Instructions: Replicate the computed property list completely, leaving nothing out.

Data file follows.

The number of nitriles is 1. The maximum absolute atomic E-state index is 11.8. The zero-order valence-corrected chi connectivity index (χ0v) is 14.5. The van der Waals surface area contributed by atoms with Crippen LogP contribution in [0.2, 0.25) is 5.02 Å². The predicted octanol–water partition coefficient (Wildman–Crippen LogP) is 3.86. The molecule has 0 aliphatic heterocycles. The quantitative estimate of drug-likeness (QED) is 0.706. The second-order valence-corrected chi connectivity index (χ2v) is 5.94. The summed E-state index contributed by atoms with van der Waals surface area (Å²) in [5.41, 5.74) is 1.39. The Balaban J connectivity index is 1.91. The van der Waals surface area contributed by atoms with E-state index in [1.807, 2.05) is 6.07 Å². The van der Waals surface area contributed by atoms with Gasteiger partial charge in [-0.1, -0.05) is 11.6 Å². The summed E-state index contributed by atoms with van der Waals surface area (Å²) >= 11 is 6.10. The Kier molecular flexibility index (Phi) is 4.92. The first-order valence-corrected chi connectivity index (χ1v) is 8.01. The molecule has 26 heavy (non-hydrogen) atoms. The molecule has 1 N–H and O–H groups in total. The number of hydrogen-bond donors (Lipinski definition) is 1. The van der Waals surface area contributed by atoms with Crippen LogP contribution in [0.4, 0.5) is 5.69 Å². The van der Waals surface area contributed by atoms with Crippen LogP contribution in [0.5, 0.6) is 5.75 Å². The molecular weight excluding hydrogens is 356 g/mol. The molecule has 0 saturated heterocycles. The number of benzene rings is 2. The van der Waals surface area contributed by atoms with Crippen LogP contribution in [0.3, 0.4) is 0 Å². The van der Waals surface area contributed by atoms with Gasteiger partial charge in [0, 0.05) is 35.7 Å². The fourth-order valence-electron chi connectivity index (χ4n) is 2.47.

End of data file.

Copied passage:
The number of nitriles is 1. The maximum absolute atomic E-state index is 11.8. The zero-order valence-corrected chi connectivity index (χ0v) is 14.5. The van der Waals surface area contributed by atoms with Crippen LogP contribution in [0.2, 0.25) is 5.02 Å². The predicted octanol–water partition coefficient (Wildman–Crippen LogP) is 3.86. The molecule has 0 aliphatic heterocycles. The quantitative estimate of drug-likeness (QED) is 0.706. The second-order valence-corrected chi connectivity index (χ2v) is 5.94. The summed E-state index contributed by atoms with van der Waals surface area (Å²) in [5.41, 5.74) is 1.39. The Balaban J connectivity index is 1.91. The van der Waals surface area contributed by atoms with E-state index in [1.807, 2.05) is 6.07 Å². The van der Waals surface area contributed by atoms with Gasteiger partial charge in [-0.1, -0.05) is 11.6 Å². The summed E-state index contributed by atoms with van der Waals surface area (Å²) >= 11 is 6.10. The Kier molecular flexibility index (Phi) is 4.92. The first-order valence-corrected chi connectivity index (χ1v) is 8.01. The molecule has 26 heavy (non-hydrogen) atoms. The molecule has 1 N–H and O–H groups in total. The number of hydrogen-bond donors (Lipinski definition) is 1. The van der Waals surface area contributed by atoms with Crippen LogP contribution in [0.4, 0.5) is 5.69 Å². The van der Waals surface area contributed by atoms with Crippen LogP contribution in [0.5, 0.6) is 5.75 Å². The molecular weight excluding hydrogens is 356 g/mol. The molecule has 0 saturated heterocycles. The number of benzene rings is 2. The van der Waals surface area contributed by atoms with Crippen LogP contribution in [0.3, 0.4) is 0 Å². The van der Waals surface area contributed by atoms with Gasteiger partial charge in [0, 0.05) is 35.7 Å². The fourth-order valence-electron chi connectivity index (χ4n) is 2.47.